June 26, 2009

Indiana Senate hopes to bring scholarship tax credit back in budget

By Brigid Curtis Ayer

Veronique Briscoe-Pulliam, who is headed to law school with her husband this fall, is a continuing success story of what educational choice can bring.

A graduate of St. Thomas Aquinas School and Brebeuf Jesuit Preparatory School, both in Indianapolis, and Earlham College in Richmond, Ind., she is a child from a single-parent family.

Veronique was also one of the first recipients of an Educational CHOICE Charitable Trust scholarship in 1991.

Veronique’s mother, who noticed that her then-kindergarten daughter was academically gifted, became frustrated that she was not getting a challenging enough curriculum at the public school she was attending. Unfortunately, she didn’t have the financial resources to get Veronique enrolled in another school.

Veronique’s success story, told by Mary Nuetzman, a program director for CHOICE, would not have been possible without the grants awarded by the Indianapolis scholarship granting organization.

Parents like Veronique’s, who need better educational opportunities for their children, may still be in luck despite the fact that the Indiana House removed the scholarship tax credit from their budget bill, House Bill 1001ss, which they passed on June 19.

Glenn Tebbe, executive director for the Indiana Catholic Conference (ICC), said, “The good news is [that] Sen. Luke Kenley, [R-Noblesville], chairman of the Senate Appropriations Committee, where the bill is headed in the Senate, is supportive of the scholarship tax credit, and the Senate is expected to have the provision put back into the budget bill.”

Over the past several months, the ICC, Indiana Non-Public Education Association (INPEA) and Catholics statewide have urged lawmakers to adopt a scholarship tax credit which would offer a 50 percent tax credit incentive to corporations or individuals for donations made to qualified scholarship granting organizations. These corporations or individuals would then provide grants to qualifying families for school tuition or other school-related costs at the public or private school of the parents’ choice.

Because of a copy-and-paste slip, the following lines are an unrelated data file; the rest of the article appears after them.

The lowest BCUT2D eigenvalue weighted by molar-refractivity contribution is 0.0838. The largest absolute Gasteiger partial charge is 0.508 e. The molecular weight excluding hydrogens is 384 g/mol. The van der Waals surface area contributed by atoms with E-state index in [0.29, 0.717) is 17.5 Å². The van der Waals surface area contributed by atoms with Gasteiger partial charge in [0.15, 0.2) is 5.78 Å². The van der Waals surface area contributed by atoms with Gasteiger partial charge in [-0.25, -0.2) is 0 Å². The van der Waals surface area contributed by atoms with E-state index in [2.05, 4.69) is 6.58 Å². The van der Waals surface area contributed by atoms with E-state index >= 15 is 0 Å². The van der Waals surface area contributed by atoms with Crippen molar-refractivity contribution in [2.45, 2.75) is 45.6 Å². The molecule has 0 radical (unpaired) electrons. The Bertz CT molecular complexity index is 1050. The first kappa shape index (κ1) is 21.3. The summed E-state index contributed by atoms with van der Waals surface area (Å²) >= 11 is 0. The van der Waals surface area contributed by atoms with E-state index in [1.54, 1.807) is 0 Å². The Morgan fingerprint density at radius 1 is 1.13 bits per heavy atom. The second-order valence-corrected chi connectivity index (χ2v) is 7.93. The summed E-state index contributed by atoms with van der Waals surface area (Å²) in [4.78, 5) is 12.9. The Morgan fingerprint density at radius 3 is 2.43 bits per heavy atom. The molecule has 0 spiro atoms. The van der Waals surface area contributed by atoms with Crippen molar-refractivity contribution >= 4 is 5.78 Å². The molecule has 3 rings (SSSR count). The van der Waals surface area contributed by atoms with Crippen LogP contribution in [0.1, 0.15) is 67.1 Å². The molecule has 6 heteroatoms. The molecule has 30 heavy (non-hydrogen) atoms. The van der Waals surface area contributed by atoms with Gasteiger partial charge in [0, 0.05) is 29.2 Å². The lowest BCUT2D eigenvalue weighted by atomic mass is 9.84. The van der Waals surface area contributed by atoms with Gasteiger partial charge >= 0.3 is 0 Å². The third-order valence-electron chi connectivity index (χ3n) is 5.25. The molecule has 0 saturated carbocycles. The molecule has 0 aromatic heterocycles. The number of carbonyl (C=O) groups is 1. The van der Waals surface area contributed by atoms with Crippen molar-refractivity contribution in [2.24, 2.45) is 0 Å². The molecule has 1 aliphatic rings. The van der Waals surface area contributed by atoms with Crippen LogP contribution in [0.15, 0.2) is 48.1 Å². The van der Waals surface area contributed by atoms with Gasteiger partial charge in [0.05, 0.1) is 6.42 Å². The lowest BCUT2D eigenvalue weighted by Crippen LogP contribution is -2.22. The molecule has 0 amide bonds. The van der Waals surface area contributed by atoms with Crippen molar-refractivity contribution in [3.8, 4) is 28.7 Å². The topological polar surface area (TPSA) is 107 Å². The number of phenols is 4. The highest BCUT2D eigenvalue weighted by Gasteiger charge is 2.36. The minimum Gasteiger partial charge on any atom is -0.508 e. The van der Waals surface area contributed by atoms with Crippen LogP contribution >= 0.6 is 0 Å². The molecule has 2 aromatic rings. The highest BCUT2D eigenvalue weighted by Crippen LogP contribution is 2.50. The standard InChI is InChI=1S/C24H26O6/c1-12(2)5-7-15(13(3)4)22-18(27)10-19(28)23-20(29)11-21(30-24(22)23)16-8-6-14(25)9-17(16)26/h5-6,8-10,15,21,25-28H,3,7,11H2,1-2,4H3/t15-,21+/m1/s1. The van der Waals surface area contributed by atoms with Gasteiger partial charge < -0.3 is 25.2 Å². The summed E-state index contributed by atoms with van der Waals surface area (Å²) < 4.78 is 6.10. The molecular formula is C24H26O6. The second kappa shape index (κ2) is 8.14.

The scholarship tax credit was included in Gov. Mitch Daniels’ budget package, but was removed by House Democrats. The House also placed limits on charters schools, which offer parents a choice within the public school system.

“Some lawmakers in the House have concerns that scholarship tax credits, combined with charter schools, would create too much competition for public schools and could cause some harm for certain school districts,” Tebbe said.

“The school scholarship tax credit was an important policy initiative for legislative Republicans during the regular session,” said Jane Jankowski, a staff member in the governor’s office. “In the spirit of cooperation, Gov. Daniels included it in his budget proposal.”

Jankowski said that the scholarship tax credit was important because “it encourages people to help low-income children in poorly performing schools have more education options. The proposal is zero net cost and, given the decline in the state’s revenues, proposals that save money received higher priority than those that spend taxpayer dollars.”

During the regular session, a fiscal report on the scholarship tax credit prepared by the Legislative Services Agency, a non-partisan government entity that supports the Indiana General Assembly, indicated that approximately 1,600 students could receive support from contributions of $10 million, which is the maximum amount of contributions that would be eligible for the tax credit each fiscal year.

A May 2009 study by researcher David Stuit for the Friedman Foundation for Educational Choice found that a scholarship tax credit would result in significant net savings for the state.

For example, the study’s analysis model found that at an average scholarship of $2,500 or less, the state would realize at least $13.4 million in net savings in the first year alone.

Founded in 1991, the Educational CHOICE Charitable Trust in Indianapolis is the only scholarship granting organization in Indiana and was the first in the nation.

In the 2007-08 academic year, more than $828,000 in scholarship grants were awarded to 750 students.

“As far as prospects for passage [of the scholarship tax credit], we’re hopeful it will be part of the final budget,” Jankowski said. “There’s still work to be done before the General Assembly reaches final agreement on a budget.”

After the Senate passes its version of the budget, a conference committee made up of House and Senate members will work to reconcile differences between the House and Senate versions.

“Maintaining the scholarship tax credit in the final budget will be a hard fought battle,” Tebbe said. “We’re hopeful that the Senate’s and governor’s commitment to the scholarship tax credit is strong enough to overcome the objections some House members have with the tax credit.”

The General Assembly is expected to pass a new budget before July 1, when it is scheduled to go into effect.

(Brigid Curtis Ayer is a correspondent for The Criterion. To learn more about the Indiana Catholic Conference, log on to www.indianacc.org.)

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